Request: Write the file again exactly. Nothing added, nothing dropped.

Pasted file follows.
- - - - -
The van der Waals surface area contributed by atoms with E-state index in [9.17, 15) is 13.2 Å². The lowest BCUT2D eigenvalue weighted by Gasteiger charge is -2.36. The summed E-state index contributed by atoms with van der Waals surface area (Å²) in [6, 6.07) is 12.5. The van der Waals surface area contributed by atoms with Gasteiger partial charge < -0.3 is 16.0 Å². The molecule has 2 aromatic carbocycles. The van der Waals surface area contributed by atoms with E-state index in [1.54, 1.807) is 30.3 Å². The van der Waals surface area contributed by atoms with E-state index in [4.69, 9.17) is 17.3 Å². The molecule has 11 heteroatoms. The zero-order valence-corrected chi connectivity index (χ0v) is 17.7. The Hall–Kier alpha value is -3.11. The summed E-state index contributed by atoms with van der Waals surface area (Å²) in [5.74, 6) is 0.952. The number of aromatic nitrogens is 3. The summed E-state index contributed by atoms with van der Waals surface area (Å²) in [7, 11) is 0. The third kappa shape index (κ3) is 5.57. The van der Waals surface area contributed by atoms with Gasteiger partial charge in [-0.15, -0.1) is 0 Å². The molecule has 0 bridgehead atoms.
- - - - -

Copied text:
The van der Waals surface area contributed by atoms with E-state index in [9.17, 15) is 13.2 Å². The lowest BCUT2D eigenvalue weighted by Gasteiger charge is -2.36. The summed E-state index contributed by atoms with van der Waals surface area (Å²) in [6, 6.07) is 12.5. The van der Waals surface area contributed by atoms with Gasteiger partial charge < -0.3 is 16.0 Å². The molecule has 2 aromatic carbocycles. The van der Waals surface area contributed by atoms with E-state index in [1.54, 1.807) is 30.3 Å². The van der Waals surface area contributed by atoms with E-state index in [4.69, 9.17) is 17.3 Å². The molecule has 11 heteroatoms. The zero-order valence-corrected chi connectivity index (χ0v) is 17.7. The Hall–Kier alpha value is -3.11. The summed E-state index contributed by atoms with van der Waals surface area (Å²) in [5.74, 6) is 0.952. The number of aromatic nitrogens is 3. The summed E-state index contributed by atoms with van der Waals surface area (Å²) in [7, 11) is 0. The third kappa shape index (κ3) is 5.57. The van der Waals surface area contributed by atoms with Gasteiger partial charge in [-0.15, -0.1) is 0 Å². The molecule has 0 bridgehead atoms.